Susie Sage is the needle felting artist and wool sculptor behind Wild & Wool. From tiny mice, birds and badgers, to metre-high foxes standing on two legs, her charming wool creatures are wonderfully characterful and true works of art. Read on to find out what inspires Susie and how she finds focus to make her handmade, miniature felt friends.
Why did you start Wild & Wool?
I worked with BBC News and Current Affairs as part of their Graphic Design team in London for many years and then after serious illness I took time out to raise my two children. I always knew I wanted to start my own business but it wasn’t until I took up needle felting as a hobby when my kids were young that I found my passion for sculpting with wool and making needle felted animals which are inspired by my love of nature. My friend Ayo Akintola, MD Oddbins approached me in in April 2015 and asked if I would take on a commission to make 47 one metre tall needle felted foxes to star in Oddbins Christmas shop windows from Aberdeen to London. I didn’t know if it was even possible to needle felt to this huge scale but accepted the mammoth challenge and created a prototype fox. The Oddbins “WhatTheFox” campaign that followed was a great success also raising money for charity through a celebrity auction of the foxes with stars including Olivia Colman & Greta Scacchi. It was a collaborative project which I am very proud of. Wild & Wool was born and I haven’t looked back!
What does the kitchen table mean to you? What role does it play in your home and/or business life?
The kitchen table is the hub of our house and a place where we tend to gather as a family, swap stories and eat. I have two busy, independent teenagers now and the kitchen table is where we start and end the day as a constant. I also package, parcel and wrap Wild & Wool creatures, cards and prints on my table as I can spread out. It is a place for eating, laughing, debate, homework and a cosy place to chat with friends over a cuppa.
What do you most love doing at your kitchen table?
When all the hustle and bustle of the morning has left with my husband and children, I enjoy that small window of time before my morning walk with my dogs Piper & Millie to sit quietly, eat my porridge alongside a hot cup of tea and catch up on what is happening with all the wonderful creatives and friends that I have found on social media, particularly on Instagram.
Hand-making a needle felted animal must take immense patience. How do you find focus?
I am lucky to be able to do what I love as a business so it rarely feels like work. I never make sketches before starting a creature or have a firm idea of exactly where I will take the animal or bird. This is a large part of the magic and interest for me in that they seem to develop their own personality and character as I work on them and they evolve. This process keeps it fresh and holds my attention as I strive to make everything I create unique and one off. My wool sculptures are time consuming and labour intensive - hours can go by and I get lost in this unfolding and revealing of a character. They all form their own story in that making journey.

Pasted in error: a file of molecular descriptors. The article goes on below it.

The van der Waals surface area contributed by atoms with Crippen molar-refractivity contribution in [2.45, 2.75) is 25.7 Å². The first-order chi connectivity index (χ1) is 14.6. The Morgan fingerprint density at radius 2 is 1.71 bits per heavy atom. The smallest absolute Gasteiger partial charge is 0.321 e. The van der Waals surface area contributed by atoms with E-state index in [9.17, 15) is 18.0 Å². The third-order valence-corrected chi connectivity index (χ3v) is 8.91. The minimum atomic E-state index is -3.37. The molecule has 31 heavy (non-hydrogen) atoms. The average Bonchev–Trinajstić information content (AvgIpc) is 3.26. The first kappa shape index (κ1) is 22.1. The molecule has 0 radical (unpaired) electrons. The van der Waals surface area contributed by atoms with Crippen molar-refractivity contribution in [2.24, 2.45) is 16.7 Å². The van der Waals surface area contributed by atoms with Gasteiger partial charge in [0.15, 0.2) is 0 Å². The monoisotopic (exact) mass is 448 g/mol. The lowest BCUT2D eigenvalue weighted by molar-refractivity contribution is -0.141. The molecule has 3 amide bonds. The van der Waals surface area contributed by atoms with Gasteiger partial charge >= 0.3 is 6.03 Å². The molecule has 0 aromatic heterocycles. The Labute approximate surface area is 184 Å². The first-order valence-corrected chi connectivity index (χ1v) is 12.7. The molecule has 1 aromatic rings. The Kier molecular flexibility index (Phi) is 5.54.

Who or what motivates or inspires you?
My early childhood years were spent on the island of Islay in Scotland, which shaped my love of the natural world and my passion for the British countryside and the wildlife within it. I am inspired every day on my dog walks in and around Bath and love to try and capture the character and quirk in our native creatures and birds in my wool art.
My ethos is to work with British made materials and artisans as much as possible. My larger animals are dressed in Harris tweed and Liberty fabrics. As humans we need to be conscious of our choices where sustainability is concerned, and it is hard to challenge wool for that, as sheep are not intensively reared. Wool occurs naturally and is renewable. At the end of its life, wool is biodegradable in soil, releasing important nutrients. If you invest in wool - whether it is a blanket, clothing or a needle felted piece - it will last for generations. I feel strongly that we should support the time honoured traditions in the UK with weaving, spinning and felting.
What’s new in the world of Wild & Wool and what’s on the agenda for the coming months?
Wild & Wool has had an interesting year in 2019 and I particularly loved taking part in the Meles Meles Badger Exhibition at the A2 Gallery in Wells this Summer. The exhibition brought together the work of 26 wildlife artists from all over the UK who sought to express the love of badgers through varying art forms and dispel some of the negative press that surrounds these magical creatures.
At present, I am looking towards Christmas and will be bringing out a new range of six Christmas greetings cards featuring Wild & Wool creatures. I have an ongoing list of commissions to work through and will be hoping to find time to add some new animals and birds to my online shop. Next year will see more additions to the Wild & Wool greetings cards and prints range.
What is your favourite thing about Christmas?
Christmas is a magical time of year and one that Wild & Wool embraces. I love the excitement and build up to Christmas. I enjoy seeing my wool sculptures packaged and sent out knowing that they will make someone smile on Christmas Day. I also delight in seeing the community of makers and artists I know showing their beautiful hand made pieces and look forward to my favourite Christmas fairs.
Describe your perfect coffee or tea moment at home.
Usually I drink my mugs of tea on the go at my desk, as it is always a race against the clock to get as much work done as I can before my kids arrive back and need feeding. But if I can, weather permitting, I like to sit outside with my dogs Piper and Millie and enjoy my tea with the sun on my face and a Tunnocks caramel wafer in hand!
Shop Susie's collection of wool creatures, cards and prints at www.wildandwool.co.uk.